Fighting the Dog Days of Summer Slump | By Mary Rolf

It’s August and I’m not happy about it. As excited as I always am about fall and new projects and routines, I can’t help feeling that August is one long, painful goodbye to summer. It’s always seemed to me that there’s a sense of urgency about August – and not in an exciting way, in a dwindling potential way. The nights are cooler. The weekends at the lake are numbered. Summer jobs are ending. Plus there are all those things you said you were going to do this summer but haven’t yet. Sure, you had a blast seeing friends and family, working a new job, and doing some well-deserved lounging. But that all fades a little when you realize what you didn’t do.

Summer always has so much possibility about it that I go a little overboard with my mental planning. As a teenager I would make summer resolutions to read 30 books and go running every day and get my driver’s license. I remember one summer I was weirdly determined to learn Italian. I don’t know why. I do know that it didn’t happen and I felt like I’d failed myself. I’d make these resolutions and gain some headway on my projects (though not nearly the kind I expected of myself because clearly my goals were a bit over the top) but when August hit it felt like my last chance to make good and I would start to panic a little.

Unfortunately being panicked isn’t really conducive to getting things done. I hate to break it to you, especially to my fellow procrastinators, because a lot of us like to think we’re great under pressure. I totally understand the panic-fueled rush of adrenaline that pushes you to finish something as the deadline approaches. You might be able to pull an all-nighter to finish a paper but there is no way you can use this method to learn to drive. And there is no adrenaline rush in the world big enough to power learn a language. Not only does that sound medically dangerous, it’s also just not how adrenaline – or learning for that matter – works.

I gradually came to realize that the problem wasn’t with August, it was with my approach to it. There were 31 days left of summer and a Labour Day long weekend grace period before I had to admit summer was over. I was anticipating the end a whole month early. I didn’t need to give up on my summer goals. Now older, wiser, and more reasonable in my goal-setting, this is how I face my annual twinge of August panic.

Figure out your legacy at work

There comes a point in August when you realize that you can’t really start anything new at your summer job. You’re not on next month’s shift schedule. You stop getting meeting invites because you’ll be finished by then. It’s kind of like at the end of high school when everyone is talking about next year’s teams and clubs and you realize it’s no longer relevant to you. At this point it’s tempting to just ride it out, but it’s important to tie up loose ends. Now that your regular duties are getting lighter you could put that time and energy toward one last sprint to get something done and leave on a high note.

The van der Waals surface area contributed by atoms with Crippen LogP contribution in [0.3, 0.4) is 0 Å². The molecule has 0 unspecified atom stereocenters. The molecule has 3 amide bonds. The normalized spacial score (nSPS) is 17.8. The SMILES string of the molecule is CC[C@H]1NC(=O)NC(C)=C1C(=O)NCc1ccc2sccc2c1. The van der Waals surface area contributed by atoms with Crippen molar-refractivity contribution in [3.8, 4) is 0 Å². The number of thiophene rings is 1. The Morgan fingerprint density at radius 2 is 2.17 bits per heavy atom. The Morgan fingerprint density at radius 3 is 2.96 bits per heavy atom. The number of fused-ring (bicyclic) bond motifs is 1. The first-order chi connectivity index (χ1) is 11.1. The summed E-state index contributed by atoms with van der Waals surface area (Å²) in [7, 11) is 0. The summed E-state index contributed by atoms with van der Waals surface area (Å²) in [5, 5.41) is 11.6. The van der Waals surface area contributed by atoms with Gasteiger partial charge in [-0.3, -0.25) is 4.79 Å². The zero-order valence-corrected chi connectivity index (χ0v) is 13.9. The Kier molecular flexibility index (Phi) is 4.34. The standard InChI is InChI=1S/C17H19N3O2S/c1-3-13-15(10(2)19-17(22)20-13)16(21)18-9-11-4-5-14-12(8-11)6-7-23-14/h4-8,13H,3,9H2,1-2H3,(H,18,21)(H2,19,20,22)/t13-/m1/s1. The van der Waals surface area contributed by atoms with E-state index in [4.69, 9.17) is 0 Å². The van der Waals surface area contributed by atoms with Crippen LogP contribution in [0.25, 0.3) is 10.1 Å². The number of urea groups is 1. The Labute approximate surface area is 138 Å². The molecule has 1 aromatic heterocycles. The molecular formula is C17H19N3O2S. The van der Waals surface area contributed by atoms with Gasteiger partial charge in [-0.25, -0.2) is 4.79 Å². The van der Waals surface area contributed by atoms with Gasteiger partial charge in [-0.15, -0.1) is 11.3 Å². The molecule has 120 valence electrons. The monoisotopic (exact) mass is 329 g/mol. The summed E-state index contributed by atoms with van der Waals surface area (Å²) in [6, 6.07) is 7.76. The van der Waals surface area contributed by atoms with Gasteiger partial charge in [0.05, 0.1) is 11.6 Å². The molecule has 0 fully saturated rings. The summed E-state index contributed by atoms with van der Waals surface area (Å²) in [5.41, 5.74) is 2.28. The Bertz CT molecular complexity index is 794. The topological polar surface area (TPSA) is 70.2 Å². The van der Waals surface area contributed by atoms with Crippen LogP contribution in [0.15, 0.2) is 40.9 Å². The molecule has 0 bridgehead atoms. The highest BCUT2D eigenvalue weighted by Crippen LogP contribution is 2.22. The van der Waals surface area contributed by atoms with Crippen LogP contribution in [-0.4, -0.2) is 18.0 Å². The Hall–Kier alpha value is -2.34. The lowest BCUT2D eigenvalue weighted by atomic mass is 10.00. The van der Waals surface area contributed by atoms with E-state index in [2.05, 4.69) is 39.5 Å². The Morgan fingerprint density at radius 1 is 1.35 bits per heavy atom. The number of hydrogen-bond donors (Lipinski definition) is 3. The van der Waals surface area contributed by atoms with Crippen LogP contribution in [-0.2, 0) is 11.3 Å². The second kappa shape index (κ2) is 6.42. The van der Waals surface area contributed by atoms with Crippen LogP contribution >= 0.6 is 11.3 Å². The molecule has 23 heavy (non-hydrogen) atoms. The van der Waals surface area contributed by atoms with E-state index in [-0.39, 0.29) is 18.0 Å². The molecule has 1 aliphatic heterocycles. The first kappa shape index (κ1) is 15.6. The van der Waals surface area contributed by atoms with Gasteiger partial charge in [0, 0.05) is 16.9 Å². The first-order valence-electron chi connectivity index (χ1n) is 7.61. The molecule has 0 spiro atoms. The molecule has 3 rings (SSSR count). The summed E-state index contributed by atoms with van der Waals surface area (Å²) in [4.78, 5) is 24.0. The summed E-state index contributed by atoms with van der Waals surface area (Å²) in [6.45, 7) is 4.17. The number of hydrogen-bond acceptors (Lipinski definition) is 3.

Finish a book

Reading one, that is, not writing one! Finishing a book makes you feel accomplished. It gives you something to think about. It gives you something intelligent to discuss with other people. Reading is also a really good way to get out of your own head for a little while, which can be helpful if you’re feeling stressed out or worried. Even if you aren’t it’s still a nice break from your regularly scheduled thoughts, which can get a bit circular from time to time.

Maximize the rest of your summer fun

There’s still time to go camping and see that friend you’ve been meaning to see all summer. There are festivals to go to and barbeques to have and slurpees to drink while they’re still seasonally appropriate. The good part about things ending is you get some real unstructured holiday time before September arrives. Embrace it!

Start a new project

Start something you can continue doing throughout the year. Maybe it’s a blog or online portfolio of some kind. Maybe it’s a yoga class or you want to learn graphic design or today is the day you start training for that 10k you’ve been talking about. Who says September and January are the only months you’re allowed to start things? That’s totally arbitrary, to say nothing of the fact that September is already busy and January is freezing cold; not optimal conditions for starting new things. Making August the start date instead of the deadline takes some of the pressure off.

Ease up on yourself

If you’re feeling stressed about goals you’ve set for yourself it’s important to remember that you are allowed to change those goals. Setting goals is not a binding contract, it’s a constant process of re-evaluation. If you decide not to do something it doesn’t automatically mean that you’ve failed yourself. There’s a difference between holding yourself accountable and beating yourself up about not finishing something that no longer feels relevant to you.

Realize this isn’t actually the end

I’m not sure why I felt everything had to end so abruptly with August. Obviously some things come to a close but personal projects and goals aren’t necessarily seasonal. I thought of August 31st like some people thought the world was going to end in December 2012. It turns out life goes on. Don’t panic. You’ll just end up with a lot of canned goods and bottled water on your hands when the apocalypse doesn’t happen, and I guarantee you’ll feel silly about it.

Photograph by Tori McNish

Related posts: